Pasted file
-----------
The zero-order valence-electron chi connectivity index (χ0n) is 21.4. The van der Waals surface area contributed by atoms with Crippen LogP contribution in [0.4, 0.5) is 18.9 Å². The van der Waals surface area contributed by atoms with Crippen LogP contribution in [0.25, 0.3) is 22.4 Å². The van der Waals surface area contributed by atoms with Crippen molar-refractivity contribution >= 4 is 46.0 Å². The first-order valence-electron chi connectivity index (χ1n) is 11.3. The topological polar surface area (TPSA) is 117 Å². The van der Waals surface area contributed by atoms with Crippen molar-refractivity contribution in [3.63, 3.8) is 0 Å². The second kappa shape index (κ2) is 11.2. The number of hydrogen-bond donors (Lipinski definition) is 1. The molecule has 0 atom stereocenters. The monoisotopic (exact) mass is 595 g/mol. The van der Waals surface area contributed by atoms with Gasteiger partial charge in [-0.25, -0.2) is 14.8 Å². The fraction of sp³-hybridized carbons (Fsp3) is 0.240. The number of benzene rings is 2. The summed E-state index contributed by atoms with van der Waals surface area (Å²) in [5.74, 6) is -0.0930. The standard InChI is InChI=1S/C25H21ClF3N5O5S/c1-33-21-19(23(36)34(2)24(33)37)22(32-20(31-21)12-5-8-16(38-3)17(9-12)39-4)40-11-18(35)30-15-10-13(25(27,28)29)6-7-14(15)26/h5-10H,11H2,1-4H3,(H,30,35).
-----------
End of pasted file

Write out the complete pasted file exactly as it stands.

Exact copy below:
The zero-order valence-electron chi connectivity index (χ0n) is 21.4. The van der Waals surface area contributed by atoms with Crippen LogP contribution in [0.4, 0.5) is 18.9 Å². The van der Waals surface area contributed by atoms with Crippen LogP contribution in [0.25, 0.3) is 22.4 Å². The van der Waals surface area contributed by atoms with Crippen molar-refractivity contribution >= 4 is 46.0 Å². The first-order valence-electron chi connectivity index (χ1n) is 11.3. The topological polar surface area (TPSA) is 117 Å². The van der Waals surface area contributed by atoms with Crippen molar-refractivity contribution in [3.63, 3.8) is 0 Å². The second kappa shape index (κ2) is 11.2. The number of hydrogen-bond donors (Lipinski definition) is 1. The molecule has 0 atom stereocenters. The monoisotopic (exact) mass is 595 g/mol. The van der Waals surface area contributed by atoms with Gasteiger partial charge in [-0.25, -0.2) is 14.8 Å². The fraction of sp³-hybridized carbons (Fsp3) is 0.240. The number of benzene rings is 2. The summed E-state index contributed by atoms with van der Waals surface area (Å²) in [5.74, 6) is -0.0930. The standard InChI is InChI=1S/C25H21ClF3N5O5S/c1-33-21-19(23(36)34(2)24(33)37)22(32-20(31-21)12-5-8-16(38-3)17(9-12)39-4)40-11-18(35)30-15-10-13(25(27,28)29)6-7-14(15)26/h5-10H,11H2,1-4H3,(H,30,35).